The Duke of Cambridge and Princess Astrid of Belgium have joined the families of First World War New Zealand servicemen to commemorate the sacrifices of Kiwi soldiers who fought and died at Passchendaele.
William, representing the Queen, walked with Astrid past hundreds of headstones in a Commonwealth War Graves cemetery where thousands of Allied servicemen are remembered or buried.
They were the final guests to arrive for the service at Tyne Cot cemetery, near the town of Ypres in Flanders, held to mark the centenary of the Battle of Passchendaele.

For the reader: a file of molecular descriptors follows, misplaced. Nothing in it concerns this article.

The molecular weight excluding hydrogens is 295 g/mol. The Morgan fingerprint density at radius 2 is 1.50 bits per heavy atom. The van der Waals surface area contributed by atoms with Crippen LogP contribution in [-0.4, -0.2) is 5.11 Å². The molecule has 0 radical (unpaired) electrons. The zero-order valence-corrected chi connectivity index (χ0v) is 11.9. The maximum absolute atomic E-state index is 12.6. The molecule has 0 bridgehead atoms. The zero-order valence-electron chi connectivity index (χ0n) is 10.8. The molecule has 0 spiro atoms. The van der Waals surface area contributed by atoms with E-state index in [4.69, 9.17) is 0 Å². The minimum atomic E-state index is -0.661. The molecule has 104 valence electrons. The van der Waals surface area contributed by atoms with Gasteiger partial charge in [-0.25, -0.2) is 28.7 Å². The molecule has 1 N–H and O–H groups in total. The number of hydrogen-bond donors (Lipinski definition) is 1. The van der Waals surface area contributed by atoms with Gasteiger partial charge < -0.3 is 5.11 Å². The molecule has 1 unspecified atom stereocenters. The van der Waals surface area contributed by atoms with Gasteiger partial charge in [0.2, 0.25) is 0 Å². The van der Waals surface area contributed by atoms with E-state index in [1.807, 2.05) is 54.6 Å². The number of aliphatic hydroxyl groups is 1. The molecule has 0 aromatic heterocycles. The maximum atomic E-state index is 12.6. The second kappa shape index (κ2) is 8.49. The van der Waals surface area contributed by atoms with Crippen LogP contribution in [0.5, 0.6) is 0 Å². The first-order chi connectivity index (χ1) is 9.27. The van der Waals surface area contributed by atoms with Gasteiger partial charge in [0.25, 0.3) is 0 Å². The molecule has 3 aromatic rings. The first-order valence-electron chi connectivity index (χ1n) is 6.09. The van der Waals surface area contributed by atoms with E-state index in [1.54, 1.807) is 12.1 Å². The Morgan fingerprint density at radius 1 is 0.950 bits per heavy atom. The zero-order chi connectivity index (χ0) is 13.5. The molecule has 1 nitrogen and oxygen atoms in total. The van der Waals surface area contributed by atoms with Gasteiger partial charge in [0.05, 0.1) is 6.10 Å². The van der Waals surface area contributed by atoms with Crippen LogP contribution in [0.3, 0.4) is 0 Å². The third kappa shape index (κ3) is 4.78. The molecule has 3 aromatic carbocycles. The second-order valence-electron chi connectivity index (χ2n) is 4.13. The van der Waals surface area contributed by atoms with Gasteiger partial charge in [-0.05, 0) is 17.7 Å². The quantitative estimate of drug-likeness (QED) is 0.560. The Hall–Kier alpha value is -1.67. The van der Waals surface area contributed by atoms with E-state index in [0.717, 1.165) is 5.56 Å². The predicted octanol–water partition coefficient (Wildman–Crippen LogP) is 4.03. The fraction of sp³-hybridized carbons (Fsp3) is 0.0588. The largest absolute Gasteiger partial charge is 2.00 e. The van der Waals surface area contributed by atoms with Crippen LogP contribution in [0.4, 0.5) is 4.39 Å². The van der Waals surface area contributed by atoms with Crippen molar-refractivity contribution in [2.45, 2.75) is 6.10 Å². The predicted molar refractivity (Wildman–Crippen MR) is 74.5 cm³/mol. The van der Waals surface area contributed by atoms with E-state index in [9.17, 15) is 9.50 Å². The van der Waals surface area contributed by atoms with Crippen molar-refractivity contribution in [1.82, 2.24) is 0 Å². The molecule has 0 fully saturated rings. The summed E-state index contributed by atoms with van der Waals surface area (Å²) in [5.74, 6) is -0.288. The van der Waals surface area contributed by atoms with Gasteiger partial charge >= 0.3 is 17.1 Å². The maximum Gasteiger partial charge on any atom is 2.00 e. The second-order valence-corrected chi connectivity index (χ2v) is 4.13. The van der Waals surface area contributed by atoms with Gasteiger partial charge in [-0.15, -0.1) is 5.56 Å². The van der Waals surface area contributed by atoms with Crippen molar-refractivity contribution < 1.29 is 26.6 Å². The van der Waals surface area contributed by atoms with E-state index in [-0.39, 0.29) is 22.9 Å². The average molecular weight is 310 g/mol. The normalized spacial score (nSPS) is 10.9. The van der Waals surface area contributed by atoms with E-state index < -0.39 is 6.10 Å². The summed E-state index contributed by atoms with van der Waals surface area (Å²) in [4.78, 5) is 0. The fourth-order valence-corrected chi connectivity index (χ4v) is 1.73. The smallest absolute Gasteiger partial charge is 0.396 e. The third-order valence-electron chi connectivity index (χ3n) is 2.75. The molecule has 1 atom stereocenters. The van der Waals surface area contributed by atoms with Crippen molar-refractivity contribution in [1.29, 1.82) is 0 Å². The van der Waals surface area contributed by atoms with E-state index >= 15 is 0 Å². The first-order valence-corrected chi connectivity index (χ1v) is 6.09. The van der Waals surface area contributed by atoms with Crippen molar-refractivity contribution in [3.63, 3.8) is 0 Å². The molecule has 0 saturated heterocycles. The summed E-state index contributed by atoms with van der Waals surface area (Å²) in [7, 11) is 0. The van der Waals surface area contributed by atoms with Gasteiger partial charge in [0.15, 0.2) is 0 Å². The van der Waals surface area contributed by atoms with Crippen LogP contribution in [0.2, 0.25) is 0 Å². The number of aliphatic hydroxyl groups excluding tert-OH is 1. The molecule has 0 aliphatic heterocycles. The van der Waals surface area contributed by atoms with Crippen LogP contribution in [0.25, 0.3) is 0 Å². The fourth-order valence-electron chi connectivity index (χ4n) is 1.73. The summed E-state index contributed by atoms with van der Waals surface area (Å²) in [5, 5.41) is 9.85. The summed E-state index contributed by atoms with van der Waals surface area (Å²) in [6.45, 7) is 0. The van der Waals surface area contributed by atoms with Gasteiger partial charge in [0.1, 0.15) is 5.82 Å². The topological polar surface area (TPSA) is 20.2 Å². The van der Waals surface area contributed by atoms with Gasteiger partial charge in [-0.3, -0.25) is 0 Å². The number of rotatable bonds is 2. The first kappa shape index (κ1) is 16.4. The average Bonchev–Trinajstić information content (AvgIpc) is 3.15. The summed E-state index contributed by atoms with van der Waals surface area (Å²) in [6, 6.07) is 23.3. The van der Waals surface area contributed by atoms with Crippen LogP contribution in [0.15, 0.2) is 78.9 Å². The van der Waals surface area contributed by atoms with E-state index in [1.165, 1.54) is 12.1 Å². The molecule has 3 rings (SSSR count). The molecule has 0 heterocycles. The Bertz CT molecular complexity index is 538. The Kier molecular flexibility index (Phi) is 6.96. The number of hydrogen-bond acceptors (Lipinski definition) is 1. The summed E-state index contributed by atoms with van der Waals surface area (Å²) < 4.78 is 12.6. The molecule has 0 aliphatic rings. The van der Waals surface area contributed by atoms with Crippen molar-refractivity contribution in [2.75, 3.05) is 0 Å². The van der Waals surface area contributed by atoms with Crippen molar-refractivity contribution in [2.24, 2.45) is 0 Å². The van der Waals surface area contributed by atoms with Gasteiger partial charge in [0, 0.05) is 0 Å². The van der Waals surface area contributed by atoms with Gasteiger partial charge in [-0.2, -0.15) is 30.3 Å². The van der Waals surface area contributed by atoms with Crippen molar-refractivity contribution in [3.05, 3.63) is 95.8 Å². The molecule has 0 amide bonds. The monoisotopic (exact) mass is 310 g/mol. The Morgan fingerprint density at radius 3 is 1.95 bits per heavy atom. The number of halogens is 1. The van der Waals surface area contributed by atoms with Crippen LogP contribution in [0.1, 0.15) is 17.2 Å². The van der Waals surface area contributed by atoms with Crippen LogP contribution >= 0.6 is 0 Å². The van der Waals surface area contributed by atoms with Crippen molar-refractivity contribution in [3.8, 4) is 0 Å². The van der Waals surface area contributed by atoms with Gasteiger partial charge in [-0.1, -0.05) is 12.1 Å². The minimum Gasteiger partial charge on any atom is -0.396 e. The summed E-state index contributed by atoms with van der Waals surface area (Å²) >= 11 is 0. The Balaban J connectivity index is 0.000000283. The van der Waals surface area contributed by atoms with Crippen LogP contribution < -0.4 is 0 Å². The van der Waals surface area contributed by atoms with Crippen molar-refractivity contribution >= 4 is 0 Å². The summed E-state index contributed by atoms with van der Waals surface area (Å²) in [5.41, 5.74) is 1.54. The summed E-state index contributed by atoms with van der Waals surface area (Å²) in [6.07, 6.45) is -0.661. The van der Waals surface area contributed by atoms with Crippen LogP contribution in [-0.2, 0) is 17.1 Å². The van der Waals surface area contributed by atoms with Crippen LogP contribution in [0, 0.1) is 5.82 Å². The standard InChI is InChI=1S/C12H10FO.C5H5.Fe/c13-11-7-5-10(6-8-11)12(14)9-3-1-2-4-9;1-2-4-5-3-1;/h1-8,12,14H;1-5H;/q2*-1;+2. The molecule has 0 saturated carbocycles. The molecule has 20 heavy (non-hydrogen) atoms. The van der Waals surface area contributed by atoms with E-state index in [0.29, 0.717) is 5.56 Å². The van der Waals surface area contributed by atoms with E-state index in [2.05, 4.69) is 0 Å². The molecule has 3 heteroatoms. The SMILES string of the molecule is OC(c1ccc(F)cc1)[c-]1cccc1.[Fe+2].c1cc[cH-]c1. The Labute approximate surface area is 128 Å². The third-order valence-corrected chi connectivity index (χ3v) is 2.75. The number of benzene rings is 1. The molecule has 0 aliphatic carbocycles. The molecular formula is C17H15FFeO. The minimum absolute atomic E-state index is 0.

October 12 1917 is known as the darkest day of the war for the New Zealand Division, when more than 840 Kiwis were killed - part of a huge toll of dead and injured both sides suffered that summer.
The Duke and Princess were greeted by the Maori cultural group of the New Zealand Defence Force, whose spiritual calls and chants rang out across the white headstones, before they were led to their seats.
William also shared the traditional Maori greeting - a hongi - with Willie Apiata, the first and so far only recipient of the Victoria Cross for New Zealand
Tyne Cot cemetery is the largest Commonwealth burial ground in the world, with more than 11,000 servicemen buried there and tens of thousands more Allied fighters, whose remains have never been found, commemorated at the site.